2009 – The Year Monetarism Enters Bankruptcy
Henry C.K. Liu

Part I: Bankrupt Monetarism

Part II:  Central Banking Practices Monetarism at the Expense of the Economy

This article appeared in AToL on May 5, 2009 as The Burden of Elitism

From its founding in 1913, the dominant guiding principle of US central banking had been monetary rather than economic, notwithstanding that the Federal Reserve’s founding charter directed it to conduct monetary policy to “accommodate the needs of commerce and industry.” There is an extensive field of monetarism economics that attempts to define the causal relationship of economic growth to monetary conditions and policies. But this body of work has yielded mostly selective positivism to support ideological preferences for the importance of money. A positive analysis is supposed to yield a description of what is if left alone without intervention. Yet “what is” in economics is generally the outcome of policy. Central bank policymakers have since focused on monetary policies designed to prevent inflation in order to counter investor fears about money defaulting on its role as a reliable storer of value. Maximizing the role of money as a storer of value is often accomplished by sacrificing the role of money as a facilitator of the maximization of economic value.
Ironically, asset appreciation is viewed by monetarists as growth and not inflation. Inflation is supposed to be caused primarily by wage increases. While the preservation of the value of money is not an unworthy cause, neoclassical economics theory has given the Federal Reserve, the central bank of the US, doctrinaire justification to avoid policies that promote full employment. Anti-inflation bias has also prevented the central bank to reverse the falling income of working families, particularly wage earners and farmers. Central bankers speak of “liquidation of labor” to detach economic demand for labor from the natural demand of labor in a growing population. As a result, monetarists subscribe to stabilization of the nominal money supply rather than total aggregate nominal demand.
Joseph Schumpeter argues that monetary measures do not allow policymakers to eliminate economic depression, only to delay it under penalty of more severity in the future. In a market economy, economic depressions are painful but unavoidably recurring. Countercyclical monetary measures to provide more money to keep ill-timed investment on a high level in a depression are not creative destruction but are positive destruction. And such measures will ultimately be detrimental to the general welfare.
Artificially high asset prices absorb liquidity to stall economic activities to lead to high unemployment. High unemployment in a depression is merely a sign that the market economy is performing its prescribed function. It is the natural socio-economic mechanism for stabilizing production and consumption. Unemployment needs to be eliminated, but it cannot be eliminated by monetarist measures designed to hold up asset prices in a depressed market economy. Countercyclical fiscal measures are indispensable for the elimination of unemployment in an economic downturn. In a depression, unemployment can only be eliminated by fiscal-driven demand management, i.e. providing deficit-financed money through increased work with high wages to the working population so that they have enough money to buy what they produce without inflation.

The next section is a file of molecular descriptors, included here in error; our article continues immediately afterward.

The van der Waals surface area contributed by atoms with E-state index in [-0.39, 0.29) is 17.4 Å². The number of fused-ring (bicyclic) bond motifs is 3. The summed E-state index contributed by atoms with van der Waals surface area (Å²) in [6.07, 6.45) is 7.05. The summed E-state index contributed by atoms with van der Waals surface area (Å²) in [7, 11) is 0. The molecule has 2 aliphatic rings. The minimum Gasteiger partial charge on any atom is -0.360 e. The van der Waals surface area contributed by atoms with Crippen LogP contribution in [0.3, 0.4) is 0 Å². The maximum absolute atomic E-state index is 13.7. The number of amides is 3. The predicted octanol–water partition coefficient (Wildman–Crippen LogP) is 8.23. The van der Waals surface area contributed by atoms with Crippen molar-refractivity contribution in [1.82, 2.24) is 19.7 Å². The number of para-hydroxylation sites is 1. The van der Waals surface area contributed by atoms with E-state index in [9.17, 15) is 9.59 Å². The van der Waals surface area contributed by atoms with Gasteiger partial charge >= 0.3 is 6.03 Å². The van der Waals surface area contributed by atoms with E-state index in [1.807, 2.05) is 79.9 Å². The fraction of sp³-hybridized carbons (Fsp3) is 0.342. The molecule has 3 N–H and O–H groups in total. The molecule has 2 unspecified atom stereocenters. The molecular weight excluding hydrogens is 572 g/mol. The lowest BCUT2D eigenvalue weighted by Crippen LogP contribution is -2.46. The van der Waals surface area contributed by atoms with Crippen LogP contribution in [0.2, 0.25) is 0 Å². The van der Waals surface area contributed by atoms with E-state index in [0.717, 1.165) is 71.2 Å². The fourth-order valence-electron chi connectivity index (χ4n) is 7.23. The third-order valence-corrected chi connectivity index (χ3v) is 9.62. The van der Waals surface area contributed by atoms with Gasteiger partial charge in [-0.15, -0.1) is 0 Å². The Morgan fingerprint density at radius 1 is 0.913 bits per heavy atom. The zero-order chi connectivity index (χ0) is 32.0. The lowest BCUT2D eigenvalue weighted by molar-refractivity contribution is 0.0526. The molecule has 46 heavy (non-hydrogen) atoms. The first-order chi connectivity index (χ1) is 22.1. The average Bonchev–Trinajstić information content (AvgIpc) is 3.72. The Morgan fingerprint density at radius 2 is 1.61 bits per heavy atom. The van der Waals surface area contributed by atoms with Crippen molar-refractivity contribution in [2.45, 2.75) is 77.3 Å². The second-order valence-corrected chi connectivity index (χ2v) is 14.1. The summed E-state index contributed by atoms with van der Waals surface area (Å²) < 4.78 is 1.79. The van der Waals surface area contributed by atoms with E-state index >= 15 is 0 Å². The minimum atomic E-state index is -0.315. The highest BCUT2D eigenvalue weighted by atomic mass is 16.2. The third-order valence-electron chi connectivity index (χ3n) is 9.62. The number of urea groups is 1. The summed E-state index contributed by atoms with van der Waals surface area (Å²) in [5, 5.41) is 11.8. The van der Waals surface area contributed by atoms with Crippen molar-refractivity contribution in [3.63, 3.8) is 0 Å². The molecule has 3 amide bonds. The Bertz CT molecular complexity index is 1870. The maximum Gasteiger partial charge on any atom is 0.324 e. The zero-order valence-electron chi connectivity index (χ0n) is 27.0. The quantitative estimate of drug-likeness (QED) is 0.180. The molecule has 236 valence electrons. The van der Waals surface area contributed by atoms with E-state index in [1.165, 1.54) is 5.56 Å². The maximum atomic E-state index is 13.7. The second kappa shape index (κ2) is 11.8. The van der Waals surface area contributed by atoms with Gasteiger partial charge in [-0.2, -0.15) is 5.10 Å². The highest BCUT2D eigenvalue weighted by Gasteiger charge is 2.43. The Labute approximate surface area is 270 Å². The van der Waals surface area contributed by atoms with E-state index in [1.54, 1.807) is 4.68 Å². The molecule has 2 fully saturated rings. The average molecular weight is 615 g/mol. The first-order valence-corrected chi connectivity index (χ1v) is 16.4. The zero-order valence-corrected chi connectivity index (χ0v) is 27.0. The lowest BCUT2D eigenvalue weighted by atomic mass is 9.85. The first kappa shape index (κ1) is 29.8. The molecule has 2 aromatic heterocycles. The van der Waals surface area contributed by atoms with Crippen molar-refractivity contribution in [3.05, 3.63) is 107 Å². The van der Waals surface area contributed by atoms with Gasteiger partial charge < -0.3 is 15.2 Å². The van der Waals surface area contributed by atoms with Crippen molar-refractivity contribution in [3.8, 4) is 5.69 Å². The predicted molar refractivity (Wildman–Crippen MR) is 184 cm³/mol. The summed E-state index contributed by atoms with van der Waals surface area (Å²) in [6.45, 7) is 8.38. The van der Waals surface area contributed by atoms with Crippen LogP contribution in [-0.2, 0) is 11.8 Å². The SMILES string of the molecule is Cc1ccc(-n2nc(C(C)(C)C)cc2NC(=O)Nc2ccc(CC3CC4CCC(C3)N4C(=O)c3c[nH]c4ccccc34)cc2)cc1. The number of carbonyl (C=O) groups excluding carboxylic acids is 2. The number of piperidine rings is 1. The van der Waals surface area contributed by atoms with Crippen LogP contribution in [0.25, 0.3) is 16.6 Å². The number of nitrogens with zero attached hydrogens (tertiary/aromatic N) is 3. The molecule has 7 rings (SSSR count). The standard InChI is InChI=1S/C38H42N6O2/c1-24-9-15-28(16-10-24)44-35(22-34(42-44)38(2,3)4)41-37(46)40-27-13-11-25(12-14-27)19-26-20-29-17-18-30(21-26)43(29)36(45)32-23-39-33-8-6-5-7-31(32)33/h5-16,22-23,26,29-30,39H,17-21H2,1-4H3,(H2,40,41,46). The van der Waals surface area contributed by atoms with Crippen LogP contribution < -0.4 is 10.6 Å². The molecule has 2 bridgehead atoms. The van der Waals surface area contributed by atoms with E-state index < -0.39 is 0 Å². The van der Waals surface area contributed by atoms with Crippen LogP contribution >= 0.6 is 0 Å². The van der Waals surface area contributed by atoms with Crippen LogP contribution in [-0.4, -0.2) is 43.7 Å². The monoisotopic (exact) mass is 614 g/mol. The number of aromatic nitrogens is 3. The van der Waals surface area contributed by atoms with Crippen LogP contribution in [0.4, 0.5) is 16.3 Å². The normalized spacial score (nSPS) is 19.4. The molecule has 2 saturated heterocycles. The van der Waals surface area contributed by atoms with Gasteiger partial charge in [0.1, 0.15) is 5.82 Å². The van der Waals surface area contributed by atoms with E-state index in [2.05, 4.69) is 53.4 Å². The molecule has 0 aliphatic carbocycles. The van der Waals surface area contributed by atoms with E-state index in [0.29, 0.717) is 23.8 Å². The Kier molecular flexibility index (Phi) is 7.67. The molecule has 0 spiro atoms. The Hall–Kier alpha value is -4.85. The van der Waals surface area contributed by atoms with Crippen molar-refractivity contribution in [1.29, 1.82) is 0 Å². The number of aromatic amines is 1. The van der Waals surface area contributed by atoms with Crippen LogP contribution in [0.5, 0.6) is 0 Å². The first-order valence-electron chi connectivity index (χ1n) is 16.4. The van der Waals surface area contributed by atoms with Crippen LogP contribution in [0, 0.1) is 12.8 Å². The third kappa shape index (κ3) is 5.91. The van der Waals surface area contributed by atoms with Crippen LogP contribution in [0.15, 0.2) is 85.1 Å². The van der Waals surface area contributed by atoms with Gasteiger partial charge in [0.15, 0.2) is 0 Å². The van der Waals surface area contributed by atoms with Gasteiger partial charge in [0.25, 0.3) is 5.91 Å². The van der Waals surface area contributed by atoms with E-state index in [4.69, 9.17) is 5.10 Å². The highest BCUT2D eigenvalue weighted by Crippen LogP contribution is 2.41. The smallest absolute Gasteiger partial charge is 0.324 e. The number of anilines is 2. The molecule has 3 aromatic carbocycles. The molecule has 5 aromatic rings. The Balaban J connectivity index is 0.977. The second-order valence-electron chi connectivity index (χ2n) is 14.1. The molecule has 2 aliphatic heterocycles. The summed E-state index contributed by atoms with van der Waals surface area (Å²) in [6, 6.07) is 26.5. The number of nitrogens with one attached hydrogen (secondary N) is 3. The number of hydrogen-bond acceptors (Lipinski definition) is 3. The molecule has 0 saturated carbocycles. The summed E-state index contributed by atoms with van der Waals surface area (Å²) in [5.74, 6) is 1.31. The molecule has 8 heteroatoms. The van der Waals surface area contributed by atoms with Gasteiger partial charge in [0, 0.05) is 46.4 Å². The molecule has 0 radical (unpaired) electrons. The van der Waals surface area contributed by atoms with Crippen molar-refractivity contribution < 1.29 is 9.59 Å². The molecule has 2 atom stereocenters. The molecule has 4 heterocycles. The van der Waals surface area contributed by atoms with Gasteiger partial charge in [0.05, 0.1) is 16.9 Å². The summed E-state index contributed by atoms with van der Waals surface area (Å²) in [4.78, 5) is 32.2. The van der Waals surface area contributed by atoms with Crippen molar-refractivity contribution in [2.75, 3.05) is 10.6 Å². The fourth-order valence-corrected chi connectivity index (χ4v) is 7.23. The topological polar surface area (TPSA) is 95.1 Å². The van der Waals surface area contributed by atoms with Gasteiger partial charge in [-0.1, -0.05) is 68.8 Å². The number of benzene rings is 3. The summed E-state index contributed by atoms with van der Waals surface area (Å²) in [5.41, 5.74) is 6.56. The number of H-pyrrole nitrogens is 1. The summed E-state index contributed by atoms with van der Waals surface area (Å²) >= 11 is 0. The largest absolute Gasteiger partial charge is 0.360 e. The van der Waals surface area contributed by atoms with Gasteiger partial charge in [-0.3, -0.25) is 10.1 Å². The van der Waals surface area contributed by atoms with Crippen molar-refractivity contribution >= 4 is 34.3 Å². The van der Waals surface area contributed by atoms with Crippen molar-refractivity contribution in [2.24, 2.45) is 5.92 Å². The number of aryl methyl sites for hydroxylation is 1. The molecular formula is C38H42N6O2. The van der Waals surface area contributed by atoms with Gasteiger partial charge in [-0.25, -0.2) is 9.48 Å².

Herbert Hoover wrote in his memoirs about mainstream liquidationist sentiments after the 1929 crash:
The ‘leave-it-alone liquidationists’ headed by Secretary of the Treasury Mellon…felt that government must keep its hands off and let the slump liquidate itself. Mr. Mellon had only one formula: ‘Liquidate labor, liquidate stocks, liquidate the farmers, liquidate real estate.’… He held that even panic was not altogether a bad thing. He said: ‘It will purge the rottenness out of the system. High costs of living and high living will come down. People will work harder, live a more moral life. Values will be adjusted, and enterprising people will pick up the wrecks from less competent people’.
Out of Mellon’s equalitarian liquidationist formula, only liquidating labor has become an essential part of monetary economics.  Theories behind monetary economics harbor an ideological bias toward preserving the health of the financial sector as a priority for maintaining the health of the real economy. It is a strictly elitist trickling-down approach. Take good care of the moneyed rich with government help and the working poor can take care of themselves by market forces in a market economy. All are expected to swim or sink in a sea of caveat emptor risk, but bankers can swim with government-issued life jackets filled with taxpayer money on account of a rather peculiar myth that without irresponsible bankers, there can be no functioning economy. The fact is: while banks are indispensable for a working economy, badly-run bank ignoring sound banking principles are not. What is needed in a depression is not more central bank money for distressed banks suffering losses on loans from collapsed assets prices, but government deficit money to sustain full employment with living wages.
In popular parlance, the Fed is the government-paid doctor of Wall Street, through taking care of the banking system it regulates, with unlimited state power to create money backed by the full credit of the United States, a nation founded as a democratic republic in which sovereign wealth is supposed to belong to the people, not the banks. Yet the Fed is not the doctor of Main Street where the nation’s wealth is created through full employment and living wages. Instead, under market capitalism, the fate of Main Street is left to the manipulated workings of market forces shaped by central bank money freely available to the financial elite beyond the understanding, control and even awareness of most retail market participants. Thus market forces are manipulated to favor those institutions deemed too big to fail, and at the expense of the general public who are hapless participants in a manipulated financial market.